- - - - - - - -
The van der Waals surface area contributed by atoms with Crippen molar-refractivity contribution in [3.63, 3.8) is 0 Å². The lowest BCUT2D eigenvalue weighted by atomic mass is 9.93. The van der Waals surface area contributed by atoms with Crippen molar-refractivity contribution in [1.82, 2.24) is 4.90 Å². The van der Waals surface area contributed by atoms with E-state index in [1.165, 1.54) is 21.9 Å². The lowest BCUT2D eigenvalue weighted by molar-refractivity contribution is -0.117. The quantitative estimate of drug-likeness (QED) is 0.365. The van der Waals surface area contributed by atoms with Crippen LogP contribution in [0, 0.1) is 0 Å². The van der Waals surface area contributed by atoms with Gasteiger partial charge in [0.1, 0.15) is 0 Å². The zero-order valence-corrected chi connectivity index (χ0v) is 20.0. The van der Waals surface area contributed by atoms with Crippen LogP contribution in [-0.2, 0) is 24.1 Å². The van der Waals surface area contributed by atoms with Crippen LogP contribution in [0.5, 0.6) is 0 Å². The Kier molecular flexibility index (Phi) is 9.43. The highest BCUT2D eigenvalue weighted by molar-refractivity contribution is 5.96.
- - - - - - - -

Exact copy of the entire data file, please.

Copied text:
The van der Waals surface area contributed by atoms with Crippen molar-refractivity contribution in [3.63, 3.8) is 0 Å². The lowest BCUT2D eigenvalue weighted by atomic mass is 9.93. The van der Waals surface area contributed by atoms with Crippen molar-refractivity contribution in [1.82, 2.24) is 4.90 Å². The van der Waals surface area contributed by atoms with E-state index in [1.165, 1.54) is 21.9 Å². The lowest BCUT2D eigenvalue weighted by molar-refractivity contribution is -0.117. The quantitative estimate of drug-likeness (QED) is 0.365. The van der Waals surface area contributed by atoms with Crippen LogP contribution in [0, 0.1) is 0 Å². The van der Waals surface area contributed by atoms with Gasteiger partial charge in [0.1, 0.15) is 0 Å². The zero-order valence-corrected chi connectivity index (χ0v) is 20.0. The van der Waals surface area contributed by atoms with Crippen LogP contribution in [-0.2, 0) is 24.1 Å². The van der Waals surface area contributed by atoms with Crippen LogP contribution in [0.5, 0.6) is 0 Å². The Kier molecular flexibility index (Phi) is 9.43. The highest BCUT2D eigenvalue weighted by molar-refractivity contribution is 5.96.